Local leaders favor no statute of limitations on future child sex crimes

By Mark Hofmann
April 18, 2016


A local lawmaker, a local victim advocacy center and district attorneys expressed their support for this week’s vote from the state House to eliminate the statute of limitations for future child sex crimes.

On Tuesday, the state House voted 180-15 to approve a bill that changes the age limit from 30 to 50 for people who were abused as children to bring civil lawsuits.

It applies retroactively so that past abuse victims can sue. It would also prevent organizations from claiming immunity from lawsuits when they have acted with gross negligence.

The proposal also would eliminate the statute of limitations in future criminal cases for a list of more severe crimes that involve child victims. That provision, however, is not retroactive.

State Rep. Peter J. Daley, D-California, said he joined the House majority to approve the legislation after emotional testimony.

“The testimony surrounding the measure was among the most difficult and disturbing I have ever witnessed or ever want to consider,” Daley said. “We can only hope and pray that the horrors inflicted on some of our youngest and most vulnerable citizens can somehow be ameliorated by the legislation.”

Daley said the legislation would abolish the criminal statute of limitations for future criminal prosecutions for serious child sexual abuse crimes relating to human trafficking, sexual servitude, rape, statutory sexual assault, involuntary deviate sexual intercourse, sexual assault, institutional sexual assault, aggravated indecent sexual assault and incest.

“If the statute of limitations is removed, we would hopefully anticipate hearing from victims that perhaps were prevented from having their cases heard and prosecuted,” said Michelle Grant Shumar, the executive director of the Crime Victims’ Center of Fayette County.

The center is an advocacy agency that provides direct services to male and female victims in cases that include, but aren’t limited to, child physical and sexual abuses.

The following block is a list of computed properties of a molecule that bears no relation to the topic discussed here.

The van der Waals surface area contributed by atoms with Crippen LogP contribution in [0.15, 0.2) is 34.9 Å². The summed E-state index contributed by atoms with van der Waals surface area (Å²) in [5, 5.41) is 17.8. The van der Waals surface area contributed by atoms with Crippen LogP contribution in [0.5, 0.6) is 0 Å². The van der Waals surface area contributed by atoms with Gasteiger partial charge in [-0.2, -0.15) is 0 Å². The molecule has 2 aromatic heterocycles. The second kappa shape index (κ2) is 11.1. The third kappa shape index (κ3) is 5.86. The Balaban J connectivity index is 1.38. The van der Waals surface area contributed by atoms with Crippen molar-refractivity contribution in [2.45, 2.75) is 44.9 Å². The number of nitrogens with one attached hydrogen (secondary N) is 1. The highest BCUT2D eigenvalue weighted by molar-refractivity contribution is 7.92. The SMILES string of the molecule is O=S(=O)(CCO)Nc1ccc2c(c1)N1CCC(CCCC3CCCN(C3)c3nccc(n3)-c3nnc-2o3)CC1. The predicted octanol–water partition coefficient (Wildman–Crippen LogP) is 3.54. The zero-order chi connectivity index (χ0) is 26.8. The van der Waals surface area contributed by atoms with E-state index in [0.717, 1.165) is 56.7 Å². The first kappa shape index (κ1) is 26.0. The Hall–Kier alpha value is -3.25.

“Anything, be it legislatively or otherwise, that would assist and support victims to have their voices heard and aid them in their healing process, we would wholeheartedly support,” Shumar said.

Westmoreland County District Attorney John Peck said he’s in favor of repealing the statute of limitations regarding child sex crimes.

“The circumstances of these cases are such that many times people are not able to address that they’ve been abused for a considerable amount of time — even years later,” Peck said. “If justice can be done by repealing the statute of limitations for some people, then I’m in favor of that.”

Greene County District Attorney Marjorie Fox said the change in the law will further encourage people who were victims as children to have the courage to come forward about the crimes committed against them, as the bill is a reflection of the times.

“I think the schools, the state police, the police in general and the public’s awareness has increased tremendously regarding child sexual assault,” Fox said, adding that it’s no longer the inclination to sweep an incident under the rug and not talk about it. “I do think it shows the legislatures that all those who asked for this change in the law recognized that this is a crime and it should be prosecuted.”

The measure will go to the Senate where it will need approval before going to the governor.




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